Wednesday 22 April 2015

What QVM Can Learn From A Sporting Icon

The QVM and MCG are two of Melbourne's icons.  The MCG has undergone substantial renewal in recent years, and while quite different in its purpose and relevance to its customers, the process that was undertaken could provide a very useful template for QVM's renewal.

The MCG is steeped in tradition much like our market with the world's first cricket test taking place in 1877, just a year before the QVM was officially opened. When the MCC proposed the dismantlement of the members stand as part of a major renewal in the early 2000's there was an outcry. How could they contemplate dismantling this iconic structure and all the tradition that went with it? A short time later, we marvel at the facilities on offer and the retention of many original features. It could be said that tradition simply has a new look.

Fans who visited the ground during those renewal years were greeted with large areas
under construction but that didn't stop the main game from continuing. Construction and normal stadium operation were carefully scheduled to ensure that both continued, a bit like the assurances we have been given for the QVM renewal. It is true that QVM probably has to function more often through the week than a sports stadium but presumably the same methods could be used to minimise disruption.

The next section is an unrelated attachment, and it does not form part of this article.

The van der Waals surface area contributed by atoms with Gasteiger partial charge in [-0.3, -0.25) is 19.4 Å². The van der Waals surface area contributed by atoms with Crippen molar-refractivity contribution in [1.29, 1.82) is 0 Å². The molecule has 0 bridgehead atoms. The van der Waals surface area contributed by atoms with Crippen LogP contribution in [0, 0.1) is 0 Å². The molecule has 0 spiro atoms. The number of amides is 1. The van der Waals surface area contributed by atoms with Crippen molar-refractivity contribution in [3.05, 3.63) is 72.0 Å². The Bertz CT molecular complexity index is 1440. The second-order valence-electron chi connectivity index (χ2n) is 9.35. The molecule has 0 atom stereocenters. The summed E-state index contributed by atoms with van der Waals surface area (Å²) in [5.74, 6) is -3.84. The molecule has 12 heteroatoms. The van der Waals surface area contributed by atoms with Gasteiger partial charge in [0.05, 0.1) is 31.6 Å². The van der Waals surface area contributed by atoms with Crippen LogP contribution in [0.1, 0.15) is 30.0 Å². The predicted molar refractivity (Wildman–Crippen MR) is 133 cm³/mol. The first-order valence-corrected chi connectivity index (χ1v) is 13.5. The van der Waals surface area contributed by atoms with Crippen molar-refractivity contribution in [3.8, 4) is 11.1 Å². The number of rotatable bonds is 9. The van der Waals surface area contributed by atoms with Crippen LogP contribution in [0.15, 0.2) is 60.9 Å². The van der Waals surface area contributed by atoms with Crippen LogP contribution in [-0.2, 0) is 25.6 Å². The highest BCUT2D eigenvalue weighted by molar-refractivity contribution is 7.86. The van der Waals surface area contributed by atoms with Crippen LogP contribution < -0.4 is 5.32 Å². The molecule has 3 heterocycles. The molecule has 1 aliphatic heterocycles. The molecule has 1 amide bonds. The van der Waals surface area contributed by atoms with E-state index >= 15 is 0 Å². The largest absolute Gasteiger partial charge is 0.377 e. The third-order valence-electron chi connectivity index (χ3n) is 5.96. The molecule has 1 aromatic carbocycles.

The MCG has continued to thrive and prosper as a sports stadium despite a radical transformation. It has retained its core focus of providing entertainment for fans and in the eyes of many it is doing a better job than ever. It has upgraded, introduced new technology, and changed the face of sport. The efficiency of its operation, the staggering way that it converts from one sporting code to another and its ability to remain at the forefront of sporting entertainment is a tribute to meticulous planning, and a well held vision for constant improvement and assessment.

We have written on many occasions about the neglect of QVM over the last 20 years or so. If the rigorous standards adopted at the MCG had been applied to our own market, we probably wouldn't be in quite the same predicament we are now. Fortunately, QVM renewal now has the intent and the financing to correct the situation. Can we learn from our iconic city neighbour?

It is time for another Melbourne icon to get the transformation treatment. Studying the MCG experience may make it a little easier for traders to overcome the fear and uncertainty of transforming our market into a truly relevant shopping experience going forward. It is probably no coincidence that the immediate past president of the MCC is also on the Board of QVM.

The MCG is not a shopping destination but the relevance of its successful transformation should not be lost on all those who love QVM and particularly those who earn a living from it. The MCG renewal shows us that transforming our market in a significant way, and meeting the modern needs of our customers, whilst enhancing traditional relevance, is achievable.